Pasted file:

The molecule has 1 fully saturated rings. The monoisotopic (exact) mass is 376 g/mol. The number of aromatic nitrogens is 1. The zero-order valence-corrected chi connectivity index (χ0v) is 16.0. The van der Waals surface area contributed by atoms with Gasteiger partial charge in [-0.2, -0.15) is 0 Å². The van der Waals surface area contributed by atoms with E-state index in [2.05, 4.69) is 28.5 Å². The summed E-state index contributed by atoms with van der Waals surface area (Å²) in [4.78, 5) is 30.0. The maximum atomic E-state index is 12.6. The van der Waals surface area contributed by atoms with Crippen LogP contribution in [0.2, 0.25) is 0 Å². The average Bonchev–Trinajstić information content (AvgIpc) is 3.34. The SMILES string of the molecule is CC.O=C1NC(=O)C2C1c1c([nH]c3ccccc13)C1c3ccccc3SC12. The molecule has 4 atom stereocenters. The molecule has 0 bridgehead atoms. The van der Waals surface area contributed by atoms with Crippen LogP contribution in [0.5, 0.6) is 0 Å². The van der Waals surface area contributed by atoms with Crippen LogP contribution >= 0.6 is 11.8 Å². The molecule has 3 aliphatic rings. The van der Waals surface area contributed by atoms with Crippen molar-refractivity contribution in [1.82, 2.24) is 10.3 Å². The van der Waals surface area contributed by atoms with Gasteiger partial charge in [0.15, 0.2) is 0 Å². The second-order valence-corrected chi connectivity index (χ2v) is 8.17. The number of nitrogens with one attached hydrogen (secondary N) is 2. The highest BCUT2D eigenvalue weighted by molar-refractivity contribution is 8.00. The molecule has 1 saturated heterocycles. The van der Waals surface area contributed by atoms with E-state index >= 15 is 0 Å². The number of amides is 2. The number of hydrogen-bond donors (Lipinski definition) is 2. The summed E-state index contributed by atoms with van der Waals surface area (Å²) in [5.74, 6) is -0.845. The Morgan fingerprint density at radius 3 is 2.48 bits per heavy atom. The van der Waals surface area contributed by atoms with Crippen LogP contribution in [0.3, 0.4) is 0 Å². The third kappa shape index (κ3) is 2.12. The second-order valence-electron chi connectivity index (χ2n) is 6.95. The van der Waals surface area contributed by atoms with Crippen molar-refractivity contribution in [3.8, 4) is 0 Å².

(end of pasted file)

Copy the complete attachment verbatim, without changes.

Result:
The molecule has 1 fully saturated rings. The monoisotopic (exact) mass is 376 g/mol. The number of aromatic nitrogens is 1. The zero-order valence-corrected chi connectivity index (χ0v) is 16.0. The van der Waals surface area contributed by atoms with Gasteiger partial charge in [-0.2, -0.15) is 0 Å². The van der Waals surface area contributed by atoms with E-state index in [2.05, 4.69) is 28.5 Å². The summed E-state index contributed by atoms with van der Waals surface area (Å²) in [4.78, 5) is 30.0. The maximum atomic E-state index is 12.6. The van der Waals surface area contributed by atoms with Crippen LogP contribution in [0.2, 0.25) is 0 Å². The average Bonchev–Trinajstić information content (AvgIpc) is 3.34. The SMILES string of the molecule is CC.O=C1NC(=O)C2C1c1c([nH]c3ccccc13)C1c3ccccc3SC12. The molecule has 4 atom stereocenters. The molecule has 0 bridgehead atoms. The van der Waals surface area contributed by atoms with Crippen LogP contribution in [0.5, 0.6) is 0 Å². The van der Waals surface area contributed by atoms with Crippen LogP contribution >= 0.6 is 11.8 Å². The molecule has 3 aliphatic rings. The van der Waals surface area contributed by atoms with Crippen molar-refractivity contribution in [1.82, 2.24) is 10.3 Å². The van der Waals surface area contributed by atoms with Gasteiger partial charge in [0.15, 0.2) is 0 Å². The second-order valence-corrected chi connectivity index (χ2v) is 8.17. The number of nitrogens with one attached hydrogen (secondary N) is 2. The highest BCUT2D eigenvalue weighted by molar-refractivity contribution is 8.00. The molecule has 1 saturated heterocycles. The van der Waals surface area contributed by atoms with E-state index >= 15 is 0 Å². The number of amides is 2. The number of hydrogen-bond donors (Lipinski definition) is 2. The summed E-state index contributed by atoms with van der Waals surface area (Å²) in [5.74, 6) is -0.845. The Morgan fingerprint density at radius 3 is 2.48 bits per heavy atom. The van der Waals surface area contributed by atoms with Crippen LogP contribution in [0.3, 0.4) is 0 Å². The third kappa shape index (κ3) is 2.12. The second-order valence-electron chi connectivity index (χ2n) is 6.95. The van der Waals surface area contributed by atoms with Crippen molar-refractivity contribution in [3.8, 4) is 0 Å².